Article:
If you have enough experience and feeling for the state of a cheese, you may be able to tell that the small, soft, surface-ripened cheese you just bought can be ripened further. But you need a place in that 10 to 16 degree C range. Put the unwrapped cheese on a plate. Spray water lightly over the inside of a glass bowl, one somewhat larger than the cheese, and place the bowl upside-down over the cheese, terrarium style. The glass allows you to see the condensation that after a few hours should always be present. To ensure that, at least once a day add moisture to the underside of the bowl; at the same time, you’ll release the accumulating ammonia. Every other day, turn the cheese. In a few days, assuming the surface flora are still lively, a fuzzy growth will reappear. Somewhat similarly, if you have a washed-rind cheese that you know has further potential, you can slide your wet hand over one surface, set the dry side down on a plate, and keep that cheese, too, under a bowl, maintaining the humidity, turning the cheese, and repeating the “washing” every day or two for about a week.


How to put together a cheese course. I like a cheese course in its classic spot before dessert — cheese can end the meal, if there’s nothing sweet. Fresh cheese works early in a menu, but at this late point, only more mature cheeses make sense. A cheese course can be composed of a single cheese, which for guests should be a little showy or otherwise special, such as a generous slice of Gruyère d’Alpage, a dewy section of Cheshire, a creamy bark-bound Vacherin, a whole Banon in its leaves, a very creamy and odorous Époisses, a piece of fine Parmigiano-Reggiano, a tender and largely ewe’s-milk Robiola di Roccaverano, or a complicated dry southern Italian pecorino, which might be an aged, saffron-tinged, peppercorn-spotted Piacentinu Ennese. If you offer a pair of cheeses, they might be two versions of the same thing, such as a Sainte-Maure de Touraine in a younger, creamier state and an older, drier one. Or you could compare a winter and a summer version of Comté. Or you could offer three different ages of Comté, including the oldest. With four or five cheeses, the idea is variety. Ranging somewhat wide, you might choose a small goat’s-milk cheese (maybe Pélardon), a tender cow’s-milk cheese (maybe Saint-Nectaire fermier), a firmer, older cow’s-milk cheese (maybe Fontina valdostana), a smelly washed-rind cheese (maybe Munster), and a blue (maybe Valdéon). My prejudices, it may be obvious, are for cheeses with a clear sense of place.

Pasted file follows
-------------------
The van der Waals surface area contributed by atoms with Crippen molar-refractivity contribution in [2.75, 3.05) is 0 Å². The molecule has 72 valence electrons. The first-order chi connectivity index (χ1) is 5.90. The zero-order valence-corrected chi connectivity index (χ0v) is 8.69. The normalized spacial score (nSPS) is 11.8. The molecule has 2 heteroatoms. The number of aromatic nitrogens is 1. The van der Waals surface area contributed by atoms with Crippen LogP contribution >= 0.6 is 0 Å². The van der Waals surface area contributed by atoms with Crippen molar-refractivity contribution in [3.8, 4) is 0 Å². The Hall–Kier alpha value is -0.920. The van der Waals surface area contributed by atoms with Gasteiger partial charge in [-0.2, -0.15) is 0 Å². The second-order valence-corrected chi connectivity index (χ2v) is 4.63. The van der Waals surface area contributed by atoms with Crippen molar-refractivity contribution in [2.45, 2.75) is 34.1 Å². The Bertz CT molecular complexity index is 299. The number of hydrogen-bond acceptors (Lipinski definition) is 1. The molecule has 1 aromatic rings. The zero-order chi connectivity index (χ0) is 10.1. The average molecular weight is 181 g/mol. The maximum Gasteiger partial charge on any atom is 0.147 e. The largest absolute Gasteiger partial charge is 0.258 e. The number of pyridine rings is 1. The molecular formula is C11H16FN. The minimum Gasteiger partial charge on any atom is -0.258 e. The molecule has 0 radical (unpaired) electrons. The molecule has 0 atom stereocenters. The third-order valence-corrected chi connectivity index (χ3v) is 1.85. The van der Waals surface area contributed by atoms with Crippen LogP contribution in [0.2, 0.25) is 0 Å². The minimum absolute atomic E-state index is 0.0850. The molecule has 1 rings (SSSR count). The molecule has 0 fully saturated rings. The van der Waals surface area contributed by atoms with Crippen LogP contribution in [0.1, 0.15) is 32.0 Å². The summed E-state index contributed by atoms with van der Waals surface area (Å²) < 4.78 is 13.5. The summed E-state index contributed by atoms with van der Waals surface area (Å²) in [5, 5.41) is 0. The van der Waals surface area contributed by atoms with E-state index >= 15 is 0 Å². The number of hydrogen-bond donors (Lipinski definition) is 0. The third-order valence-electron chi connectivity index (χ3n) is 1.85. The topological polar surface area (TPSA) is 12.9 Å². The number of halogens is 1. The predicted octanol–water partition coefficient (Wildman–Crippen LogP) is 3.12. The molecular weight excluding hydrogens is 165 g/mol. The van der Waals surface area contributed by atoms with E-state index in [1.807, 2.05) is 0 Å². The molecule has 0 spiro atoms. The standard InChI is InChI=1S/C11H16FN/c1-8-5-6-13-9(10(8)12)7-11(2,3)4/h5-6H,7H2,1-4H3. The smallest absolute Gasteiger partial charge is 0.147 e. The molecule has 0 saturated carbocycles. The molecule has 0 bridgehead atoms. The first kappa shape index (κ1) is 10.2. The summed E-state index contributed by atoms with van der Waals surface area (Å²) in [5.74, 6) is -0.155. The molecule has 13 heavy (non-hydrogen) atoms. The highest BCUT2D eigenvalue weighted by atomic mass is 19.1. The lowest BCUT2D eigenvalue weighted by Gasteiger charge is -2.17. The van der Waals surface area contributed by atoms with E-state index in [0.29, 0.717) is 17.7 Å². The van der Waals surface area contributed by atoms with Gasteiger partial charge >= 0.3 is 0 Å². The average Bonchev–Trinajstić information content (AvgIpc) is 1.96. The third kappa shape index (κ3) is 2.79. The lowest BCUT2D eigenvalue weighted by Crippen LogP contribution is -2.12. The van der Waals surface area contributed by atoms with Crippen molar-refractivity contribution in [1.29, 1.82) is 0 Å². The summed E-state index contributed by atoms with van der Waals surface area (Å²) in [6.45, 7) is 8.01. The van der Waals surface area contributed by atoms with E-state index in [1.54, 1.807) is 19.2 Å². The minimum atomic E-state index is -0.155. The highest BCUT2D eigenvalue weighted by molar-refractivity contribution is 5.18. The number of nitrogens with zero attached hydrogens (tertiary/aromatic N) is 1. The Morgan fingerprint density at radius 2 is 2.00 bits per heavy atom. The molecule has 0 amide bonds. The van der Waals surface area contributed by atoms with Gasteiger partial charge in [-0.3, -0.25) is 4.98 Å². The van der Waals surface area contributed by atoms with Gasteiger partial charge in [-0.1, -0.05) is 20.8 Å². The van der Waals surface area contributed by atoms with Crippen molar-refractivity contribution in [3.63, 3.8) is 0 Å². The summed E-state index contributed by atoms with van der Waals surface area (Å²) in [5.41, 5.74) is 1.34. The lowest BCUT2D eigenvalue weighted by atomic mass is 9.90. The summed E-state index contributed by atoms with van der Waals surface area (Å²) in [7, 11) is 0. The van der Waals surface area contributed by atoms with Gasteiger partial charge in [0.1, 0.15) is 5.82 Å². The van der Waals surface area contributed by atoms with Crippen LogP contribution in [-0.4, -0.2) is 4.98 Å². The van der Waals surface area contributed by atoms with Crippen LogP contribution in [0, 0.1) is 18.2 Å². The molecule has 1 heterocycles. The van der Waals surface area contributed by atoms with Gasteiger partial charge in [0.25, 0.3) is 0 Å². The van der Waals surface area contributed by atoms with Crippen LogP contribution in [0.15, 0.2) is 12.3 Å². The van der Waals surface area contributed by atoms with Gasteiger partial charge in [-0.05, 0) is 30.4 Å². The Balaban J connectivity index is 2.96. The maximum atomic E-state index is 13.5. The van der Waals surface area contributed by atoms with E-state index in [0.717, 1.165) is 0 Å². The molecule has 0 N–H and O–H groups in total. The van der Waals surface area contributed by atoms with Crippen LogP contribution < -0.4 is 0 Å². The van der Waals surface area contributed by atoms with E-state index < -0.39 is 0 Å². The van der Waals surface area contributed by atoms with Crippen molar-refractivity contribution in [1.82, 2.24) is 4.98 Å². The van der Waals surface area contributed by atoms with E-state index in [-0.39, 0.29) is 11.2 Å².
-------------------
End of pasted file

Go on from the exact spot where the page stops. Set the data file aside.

Fresh bread makes any cheese taste better, and in fall freshly harvested walnuts are an excellent complement to almost any cheese. Crisp crackers, made with only whole grains and perhaps seeds, are good. I like to eat cheese with a knife and fork, which strikes my children as an incomprehensible relic of ancient manners, but it respects texture, especially of soft, hand-ladled goat’s-milk cheeses.

I mention specific drinks in each article, but general advice is that a simple, dry white wine goes better than almost any red, and a sweet white wine can soothe a saltier, more intense cheese. Beer is an underappreciated complement; you match the strength (more or less the alcohol and the color) with the strength of the cheese. Good cold water is never a mistake.